In another aspect, a wine rack provided that utilizes gravity to align the wine bottles on the horizontal supports. Again, such a wine rack includes a frame defining one or more columns having one or more rows configured for storing wine bottles or the like therein. Each row is formed form first and second bowed support members that extend between a pair of vertical supports that define a column. In one arrangement, the bowed supports are formed from barrel staves. The first and second barrel staves are disposed in a parallel fashion and define a surface for receiving wine bottles. Due to the curvature of the barrel staves, the wine bottles will roll to the center of the parallel barrel stave, or, to the outer edges of the barrel staves where they interface the vertical members of the wine rack. In further arrangements, the third stave may be utilized to form a backing plate. In a yet further arrangement, the first and/or second staves may be milled to provide one or more cut-outs or recesses for positioning wine bottles thereon.
In another aspect of the invention, a cabinet type wine rack is provided that includes a number of storage bins each of which is designed to store a plurality of stacked wine bottles. The storage bins are formed of a lattice of alternating support members that permit air to flow around that bottles thereby improving the storage conditions of the wine contained within the bins. More specifically, the wine rack includes at least first and second sidewalls and a bottom wall/floor extending there between. The wine rack may further include a top wall. These walls collectively define support surfaces. Bins are defined within the support surfaces using at least first and second sets of elongated supports. Each set of elongated supports has a first end that engages a first support surface and a second end that engages a second support surface. The ends of each set of elongated supports are aligned. However, the first set and second set of elongated supports engage the support surfaces at different locations. In this regard, the first and second set of supports are disposed at an angle to one another, such that bottles may be stacked in the crux between the support sets. Further, the elongated supports of each set alternate within the cabinet. In this regard, spaces exist between elongated supports of each set. These spaces define a lattice that permits airflow through the bins.
In one arrangement, the elongated support members are curved or bowed. In one particular arrangement, the bowed supports are made from wine barrel staves, which may originate from retired wine barrels. Use of such barrel staves also provides a wine rack system that may be made in whole or in part from recycled wood.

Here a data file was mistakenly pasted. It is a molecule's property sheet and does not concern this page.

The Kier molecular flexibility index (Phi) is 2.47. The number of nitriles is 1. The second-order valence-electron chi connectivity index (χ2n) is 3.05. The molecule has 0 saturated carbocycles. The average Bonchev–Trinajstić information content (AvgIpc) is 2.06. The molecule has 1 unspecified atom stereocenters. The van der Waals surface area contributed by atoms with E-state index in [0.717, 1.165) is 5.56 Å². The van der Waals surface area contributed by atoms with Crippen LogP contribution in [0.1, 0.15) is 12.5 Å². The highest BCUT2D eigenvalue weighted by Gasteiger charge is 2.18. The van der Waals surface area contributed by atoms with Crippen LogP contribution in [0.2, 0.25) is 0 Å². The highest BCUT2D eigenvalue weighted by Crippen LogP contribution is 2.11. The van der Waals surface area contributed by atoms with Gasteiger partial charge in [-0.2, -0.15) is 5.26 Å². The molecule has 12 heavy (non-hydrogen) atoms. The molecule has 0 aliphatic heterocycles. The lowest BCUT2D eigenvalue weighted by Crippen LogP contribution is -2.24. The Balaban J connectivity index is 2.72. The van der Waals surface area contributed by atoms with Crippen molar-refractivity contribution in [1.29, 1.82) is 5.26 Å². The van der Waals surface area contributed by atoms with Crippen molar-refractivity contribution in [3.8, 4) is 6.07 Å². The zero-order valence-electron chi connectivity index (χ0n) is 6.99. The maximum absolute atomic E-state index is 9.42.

In another embodiment, a portion or all of the wine rack may be made from wood of retired wine barrels where the wine barrels are from an identified wine producer. In a further arrangement, the wine rack made from the barrels of the identified wine producer may be sold in conjunction with the wine that was previously held in the wine barrels.
Other embodiments of the invention are disclosed herein. The foregoing and other features, utilities and advantages of various embodiments of the invention will be apparent from the following more particular description of the various embodiments of the invention as illustrated in the accompanying drawings and claims.
Reference will now be made to the accompanying drawings, which assist in illustrating the various pertinent features of the wine rack design and associated marketing methods. Although the invention will now be described primarily in conjunction with a rack system for holding wine bottles, it should be expressly understood that the invention may be applicable to other applications where it is desired to hold and display other bottled items. In this regard, the following description of a wine rack design is presented for purposes of illustration and description. Furthermore, the description is not intended to limit the invention to the form disclosed herein. Consequently, variations and modifications commensurate with the following teachings, and skill and knowledge of the relevant art, are within the scope of the design. The embodiments described herein are further intended to explain modes known of practicing the invention and to enable others skilled in the art to utilize the invention in such, or other embodiments and with various modifications required by the particular application(s) or use(s) of the design.
The present application recognizes that for many wine enthusiasts, the proper storage of individual wine bottles is very important. For instance, wine collectors often spend considerable sums of money on wine collections. Accordingly, storage systems for wine are of considerable importance to such collectors and should share a number of important features. For instance, it is desirable that individual wine bottles be stored in a horizontal position in order to maintain the physical condition (e.g., moisture content) of corks. It is also desirable that the wine bottles be spaced to permit airflow between individual bottles. Finally, it is also desirable that the bottles be secured within a storage system such that the bottles are not permitted to unintentionally fall from the storage system upon the storage system being bumped or otherwise shaken. As will be appreciated, some wine regions (e.g., California) are prone to earthquakes.